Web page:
But then, Fontes’ Lions were destroyed by Washington — with its now-forbidden team nickname — in the NFC championship game, 41-10.
That ‘91 season was the closest the Lions have ever gone to the “impossible dream” of qualifying for a Super Bowl.
And as Fontes’ seasons passed, he became the target.
So Fontes caught the ziggy, too. Perhaps undeserved but welcomed by Detroit’s passionate and frequently angry pro football fans. Plus, the media messengers.
“A country-club atmosphere,” it was said of Fontes’ coaching style.
So, a disciplinarian would become the next victim.
Ross was hired with considerable fanfare and rewarded with talent-procurement authority denied in predecessors.
But soon, Ross took heat, too. A Super Bowl coach with the Chargers — albeit solidly beaten — he came to Detroit with an air of clairvoyance.
He delivered his resignation to Bill Ford at midseason 2000, with the Lions standing at 5-4. But he was doomed by then because the Lions had played haphazard football.
Ross had discovered the trouble two seasons earlier. The Lions, with Barry then, had agonized over their seventh defeat in a nine-game sequence. That November 1998 Sunday they were edged, 10-9, by the weak Eagles in Philadelphia, a game viewed via television.
The Lions were sloppy and reckless. And in the postmortem, Ross ranted to the traveling media personages:
“We shot ourselves on that last drive . . . two holding penalties, a motion penalty.
“You think I coach that stuff? I don’t coach that stuff. I work on that stuff.
“And I’m getting all the heat.”
All the heat did not come from the journalists.
That 1998 season under Ross would be the last for Barry Sanders.
Barry had played 10 years, unmatched as an NFL running back. The Lions, coached by Fontes and then Ross, had reached the playoffs five seasons of Barry’s 10.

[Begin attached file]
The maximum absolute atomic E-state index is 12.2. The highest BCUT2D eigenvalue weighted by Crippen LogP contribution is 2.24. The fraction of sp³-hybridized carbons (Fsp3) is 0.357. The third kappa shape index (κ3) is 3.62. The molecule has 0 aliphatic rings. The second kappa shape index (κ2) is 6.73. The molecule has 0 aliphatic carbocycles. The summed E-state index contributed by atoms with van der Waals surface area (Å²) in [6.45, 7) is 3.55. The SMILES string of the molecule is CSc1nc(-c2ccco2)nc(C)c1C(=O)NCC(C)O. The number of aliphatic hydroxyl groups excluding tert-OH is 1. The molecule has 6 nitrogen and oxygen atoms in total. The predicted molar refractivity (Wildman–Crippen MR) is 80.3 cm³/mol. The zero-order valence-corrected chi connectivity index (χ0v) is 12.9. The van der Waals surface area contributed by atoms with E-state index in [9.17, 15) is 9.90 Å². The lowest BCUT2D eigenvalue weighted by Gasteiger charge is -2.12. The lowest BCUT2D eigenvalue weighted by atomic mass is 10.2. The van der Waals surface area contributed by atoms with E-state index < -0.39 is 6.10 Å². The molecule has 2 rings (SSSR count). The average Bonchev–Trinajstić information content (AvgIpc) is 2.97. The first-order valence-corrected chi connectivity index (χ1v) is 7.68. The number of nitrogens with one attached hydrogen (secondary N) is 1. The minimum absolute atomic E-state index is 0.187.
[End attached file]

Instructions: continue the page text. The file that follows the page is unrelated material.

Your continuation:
Discontented with the Lions’ culture, the failure to advance toward a Super Bowl, Sanders shocked Ross — plus all of Detroit and all of the NFL — retiring on the brink of training camp in 1999.
Onward, another decade, a new century — Gary Moeller after Ross. Marty Mornhinweg and Mariucci, Dick Jauron to finish a season, in 2005.
Then Rod Marinelli for three years — the ziggy after the winless season in 2008. Jim Schwartz, then Jim Caldwell — and a new regime with Bob Quinn as general manager.
And soon a ziggy for Caldwell, whose playoff appearances and an 11-5 season plus two 9-7 seasons “weren’t good enough.”
On to Patricia, more failed seasons. And now, the squandered double-digit leads and the howling from the TV-bound multitudes in the 2020 bye week.
Fact is, firing the head coach never has been a solution.
Tracing back, this repetitious turnover had its roots in wartime 1942 when Bill Edwards was canned as head coach with a 0-3 record. He was replaced, during that season, by John “Bull” Karcis.
New coach? A solution?
Karcis finished up 0-8.
And the futility continued with a run of primarily losing seasons until 1951 — and the arrival of Buddy Parker as Lions coach.
Truth is, it seldom has changed since the 1950s — when a young, innocent journalist covered Parker as a quote-runner in 1956. Then, listening to reports from a 1957 “Meet The Lions” dinner at the Statler Hotel, Parker saying via radio:
“I’m quitting. I can’t handle this team.”
His players — Layne, Tobin Rote, a rollicking, renowned bunch of athletes — had been feted before the dinner by the posse of then-partying club owners at a cocktail blast.
Wilson took over. And as a rookie head coach, won The Last Lions Championship in 1957.
I remember it well!
Jerry Green is a retired Detroit News sports writer.